Featured Member Artist: Melanie Wade Larsen
In 2003, Melanie Wade Larsen looked up from her solid, steady nursing job that she’d been at for 18 years and made the decision to leave it all behind for music.
She is well aware that it might sound like a flight of fancy, but Larsen is the type of person who commits to something and follows it through all the way, even through serpentine twists and turns, to get to the finish line. Larsen completed her undergraduate at Augusta University and in pursuit of her graduate degree she attended University of South Carolina in Columbia. She never waivered, even when she suffered a heart attack in 2016. During recovery she started planning “Opera Out and About,” her outreach program that brings opera into elementary school classrooms.
Through her entire musical education experience, Larsen told us that she kept herself motivated partially by staying true to expectations and “realistic” goals that she set for herself. “I knew that I wouldn’t be singing in large opera houses or gracing the stages as a soloist with the best symphonies, but I was ok with that,” Larsen said. “I thought about what I could do. […] Fortunately, I have been able to do those things. The saying, ‘Grow where you are planted’ sums it up.”
Today, Larsen is a testament of that saying and has achieved many, if not all, of the things she set out to do. She has graduated from both programs and owns MWLarsen Studio di Canto. Her studio takes on vocal students and is the hub for “Opera Out and About.” Larsen also recently joined the board at the Jessye Norman School of the Arts. While she is incredibly upbeat, COVID-19 has touched her life like it has for a majority of Americans. She told us she is looking forward to the days where in-person vocal lessons can resume and went on to say that while technology has been the crux of continuing lessons, it isn’t without its hiccups. Lag time and tech issues affect the ability to have complete instruction.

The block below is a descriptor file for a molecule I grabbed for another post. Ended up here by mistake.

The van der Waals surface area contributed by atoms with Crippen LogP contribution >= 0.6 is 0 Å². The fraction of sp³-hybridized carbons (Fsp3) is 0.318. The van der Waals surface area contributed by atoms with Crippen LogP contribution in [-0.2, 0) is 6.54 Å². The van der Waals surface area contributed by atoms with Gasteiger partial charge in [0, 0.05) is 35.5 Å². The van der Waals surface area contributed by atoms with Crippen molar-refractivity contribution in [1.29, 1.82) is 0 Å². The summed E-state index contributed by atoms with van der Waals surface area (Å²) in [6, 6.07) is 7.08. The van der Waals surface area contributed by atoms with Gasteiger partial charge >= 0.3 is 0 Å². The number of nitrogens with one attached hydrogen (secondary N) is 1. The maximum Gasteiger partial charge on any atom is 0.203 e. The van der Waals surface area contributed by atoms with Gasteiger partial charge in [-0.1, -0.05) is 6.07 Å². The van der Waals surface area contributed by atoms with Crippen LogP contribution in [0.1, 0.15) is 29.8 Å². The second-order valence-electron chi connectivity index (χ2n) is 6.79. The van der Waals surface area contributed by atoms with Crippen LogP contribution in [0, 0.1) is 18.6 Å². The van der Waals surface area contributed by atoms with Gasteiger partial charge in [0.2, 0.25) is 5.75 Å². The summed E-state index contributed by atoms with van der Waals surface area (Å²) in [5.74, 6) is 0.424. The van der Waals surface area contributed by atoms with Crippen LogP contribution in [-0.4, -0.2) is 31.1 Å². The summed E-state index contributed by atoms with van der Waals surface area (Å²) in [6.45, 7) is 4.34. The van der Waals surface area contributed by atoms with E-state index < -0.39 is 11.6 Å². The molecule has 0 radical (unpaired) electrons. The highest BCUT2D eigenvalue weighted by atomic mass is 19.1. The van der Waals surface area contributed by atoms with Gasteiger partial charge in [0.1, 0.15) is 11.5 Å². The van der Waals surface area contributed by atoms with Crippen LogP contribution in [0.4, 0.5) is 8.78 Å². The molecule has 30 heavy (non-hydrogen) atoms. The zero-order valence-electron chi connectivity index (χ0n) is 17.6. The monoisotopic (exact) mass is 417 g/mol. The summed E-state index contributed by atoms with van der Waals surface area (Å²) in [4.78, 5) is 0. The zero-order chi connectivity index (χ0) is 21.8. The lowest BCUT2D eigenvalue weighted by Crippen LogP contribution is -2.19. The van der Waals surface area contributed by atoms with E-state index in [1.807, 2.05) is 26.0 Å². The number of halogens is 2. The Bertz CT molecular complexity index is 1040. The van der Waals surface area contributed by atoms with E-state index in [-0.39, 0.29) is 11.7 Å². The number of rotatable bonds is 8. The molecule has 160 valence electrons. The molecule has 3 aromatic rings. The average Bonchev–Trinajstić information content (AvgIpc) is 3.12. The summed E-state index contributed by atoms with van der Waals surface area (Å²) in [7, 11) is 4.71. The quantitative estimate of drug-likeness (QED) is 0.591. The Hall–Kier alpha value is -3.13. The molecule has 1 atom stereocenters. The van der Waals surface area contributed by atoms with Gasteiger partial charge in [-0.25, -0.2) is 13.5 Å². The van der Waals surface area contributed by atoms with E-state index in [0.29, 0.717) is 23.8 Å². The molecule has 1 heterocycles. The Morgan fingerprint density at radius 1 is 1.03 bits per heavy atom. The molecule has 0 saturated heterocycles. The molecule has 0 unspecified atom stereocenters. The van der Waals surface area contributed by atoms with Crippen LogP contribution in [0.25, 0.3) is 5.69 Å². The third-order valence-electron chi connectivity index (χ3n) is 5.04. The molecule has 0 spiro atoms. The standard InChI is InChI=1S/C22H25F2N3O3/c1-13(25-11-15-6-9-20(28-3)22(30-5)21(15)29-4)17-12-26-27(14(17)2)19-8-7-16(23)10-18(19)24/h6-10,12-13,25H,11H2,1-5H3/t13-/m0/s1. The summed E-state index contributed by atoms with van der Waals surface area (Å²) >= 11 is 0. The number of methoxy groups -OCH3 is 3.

“At this point I feel that remote lessons are a reasonable secondary medium for voice lessons, but don’t compare to in-person instruction,” Larsen said. “All the above being said, I think virtual lessons are here to stay and every teacher will have to decide how much of this type of teaching they are willing to do.” In the future, Larsen hopes to continue her outreach program’s work and bring opera into the classroom for as many students as early as possible. She told us that her work on the JSNA board is deeply connected to her desire to further arts education.
“One thing that I know for sure: I want to give back and have more community involvement,” Larsen said. “In February I began my term as a board member with the Jessye Norman School of the Arts, which is a great start. I want to do the best job in that role as I can because that school and its mission is an important one and I believe in it.”